It’s common knowledge that entering into foreclosure reduces the price of a home, but until recently, it was unclear just how much of an impact it had.
According to a study published last month in the American Economic Review, the average house loses 27% of its value if it has been foreclosed. The study, which was authored by researchers at MIT and Harvard University, analyzed data from 1.8 million home sales that took place in Massachusetts to come up with this result.
Beyond this, the study also found that foreclosures have a noticeable impact on the values of nearby homes. For every home that is foreclosed within .05 miles of where you live, your own home value drops by about 1%. In fact, as Brian O'Connell pointed out in a recent MainStreet article, if you notice three or more homes in your neighborhood with a foreclosure sign in front, you should start taking steps to ensure that your own home isn't the next one to go underwater.
That said, the study also found that only homes that are within a quarter mile of the foreclosed property were negatively impacted by a foreclosure.
"It's not surprising that there is a discount due to foreclosure," Parag Pathak, one of the study’s co-authors said in a press release. "But it is surprising that it's so large."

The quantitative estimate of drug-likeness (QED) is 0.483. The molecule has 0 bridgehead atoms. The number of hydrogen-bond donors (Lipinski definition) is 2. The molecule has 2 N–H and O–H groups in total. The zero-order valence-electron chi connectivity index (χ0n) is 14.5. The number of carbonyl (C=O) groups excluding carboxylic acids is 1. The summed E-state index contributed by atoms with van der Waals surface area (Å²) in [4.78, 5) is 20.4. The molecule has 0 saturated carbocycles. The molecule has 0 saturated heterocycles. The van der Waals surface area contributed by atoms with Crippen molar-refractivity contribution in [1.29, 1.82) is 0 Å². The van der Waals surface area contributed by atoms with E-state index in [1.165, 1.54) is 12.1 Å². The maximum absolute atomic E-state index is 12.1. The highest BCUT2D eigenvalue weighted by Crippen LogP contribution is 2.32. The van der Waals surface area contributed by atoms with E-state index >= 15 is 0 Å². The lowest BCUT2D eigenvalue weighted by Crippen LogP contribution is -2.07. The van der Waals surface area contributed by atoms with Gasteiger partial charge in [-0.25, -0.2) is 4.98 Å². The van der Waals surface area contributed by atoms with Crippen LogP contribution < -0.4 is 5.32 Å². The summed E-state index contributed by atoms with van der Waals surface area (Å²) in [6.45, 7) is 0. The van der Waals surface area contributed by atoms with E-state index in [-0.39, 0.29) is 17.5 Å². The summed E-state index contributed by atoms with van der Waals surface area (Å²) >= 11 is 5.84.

By comparison, the study found that homes that have been put on sale because the owner has died or gone bankrupt do not suffer nearly as severe a price drop. Homes sold after someone has died lose an estimated 5%-7% of their value, while those sold after the homeowner declares bankruptcy lose only 3%.
In the case of homes where the owner has died, the authors of the study speculate that these homes lose value mainly out of concern that the property has not been well maintained. Meanwhile, for homes that have been foreclosed and vacated, there is a concern that it has not only been poorly maintained but potentially vandalized as well.
While foreclosures are undoubtedly problematic for homeowners in the neighborhood, they provide a good opportunity for those looking to purchase a home below market value. If you’re interested in buying a home for cheap, check out MainStreet’s recent roundup of five foreclosed homes currently on sale. For homeowners, there are existing options to insure your home againt a possible drop in value.
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